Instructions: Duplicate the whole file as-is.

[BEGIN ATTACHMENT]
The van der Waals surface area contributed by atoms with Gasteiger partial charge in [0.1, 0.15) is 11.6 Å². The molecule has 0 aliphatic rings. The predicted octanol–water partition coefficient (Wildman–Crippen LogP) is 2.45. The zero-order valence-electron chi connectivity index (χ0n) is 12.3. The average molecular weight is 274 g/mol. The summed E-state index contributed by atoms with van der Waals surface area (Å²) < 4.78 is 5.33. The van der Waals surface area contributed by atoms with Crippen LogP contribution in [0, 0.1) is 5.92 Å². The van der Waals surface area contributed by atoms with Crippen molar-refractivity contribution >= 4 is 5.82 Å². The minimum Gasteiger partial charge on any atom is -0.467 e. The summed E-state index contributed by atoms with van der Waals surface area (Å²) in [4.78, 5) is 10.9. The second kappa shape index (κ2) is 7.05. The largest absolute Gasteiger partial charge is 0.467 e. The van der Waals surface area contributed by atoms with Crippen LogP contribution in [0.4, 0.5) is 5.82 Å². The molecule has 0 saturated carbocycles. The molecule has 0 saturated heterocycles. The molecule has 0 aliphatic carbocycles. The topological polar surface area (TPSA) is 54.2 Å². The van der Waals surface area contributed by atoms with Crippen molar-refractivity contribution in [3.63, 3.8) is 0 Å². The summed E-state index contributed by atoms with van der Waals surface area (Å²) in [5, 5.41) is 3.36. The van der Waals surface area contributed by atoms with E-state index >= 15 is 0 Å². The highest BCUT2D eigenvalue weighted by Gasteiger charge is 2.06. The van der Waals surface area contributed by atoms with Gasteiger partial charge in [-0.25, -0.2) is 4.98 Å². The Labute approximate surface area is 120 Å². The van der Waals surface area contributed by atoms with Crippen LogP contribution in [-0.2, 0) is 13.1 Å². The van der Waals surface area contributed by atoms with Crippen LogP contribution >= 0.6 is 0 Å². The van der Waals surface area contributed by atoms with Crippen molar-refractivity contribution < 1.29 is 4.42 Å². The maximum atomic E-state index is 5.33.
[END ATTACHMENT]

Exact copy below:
The van der Waals surface area contributed by atoms with Gasteiger partial charge in [0.1, 0.15) is 11.6 Å². The molecule has 0 aliphatic rings. The predicted octanol–water partition coefficient (Wildman–Crippen LogP) is 2.45. The zero-order valence-electron chi connectivity index (χ0n) is 12.3. The average molecular weight is 274 g/mol. The summed E-state index contributed by atoms with van der Waals surface area (Å²) < 4.78 is 5.33. The van der Waals surface area contributed by atoms with Crippen LogP contribution in [0, 0.1) is 5.92 Å². The van der Waals surface area contributed by atoms with Crippen molar-refractivity contribution >= 4 is 5.82 Å². The minimum Gasteiger partial charge on any atom is -0.467 e. The summed E-state index contributed by atoms with van der Waals surface area (Å²) in [4.78, 5) is 10.9. The second kappa shape index (κ2) is 7.05. The largest absolute Gasteiger partial charge is 0.467 e. The van der Waals surface area contributed by atoms with Crippen LogP contribution in [0.4, 0.5) is 5.82 Å². The molecule has 0 saturated carbocycles. The molecule has 0 saturated heterocycles. The molecule has 0 aliphatic carbocycles. The topological polar surface area (TPSA) is 54.2 Å². The van der Waals surface area contributed by atoms with Crippen molar-refractivity contribution in [3.63, 3.8) is 0 Å². The summed E-state index contributed by atoms with van der Waals surface area (Å²) in [5, 5.41) is 3.36. The van der Waals surface area contributed by atoms with E-state index >= 15 is 0 Å². The highest BCUT2D eigenvalue weighted by Gasteiger charge is 2.06. The van der Waals surface area contributed by atoms with Gasteiger partial charge in [-0.25, -0.2) is 4.98 Å². The Labute approximate surface area is 120 Å². The van der Waals surface area contributed by atoms with Crippen LogP contribution in [-0.2, 0) is 13.1 Å². The van der Waals surface area contributed by atoms with Crippen LogP contribution >= 0.6 is 0 Å². The van der Waals surface area contributed by atoms with Crippen molar-refractivity contribution < 1.29 is 4.42 Å². The maximum atomic E-state index is 5.33.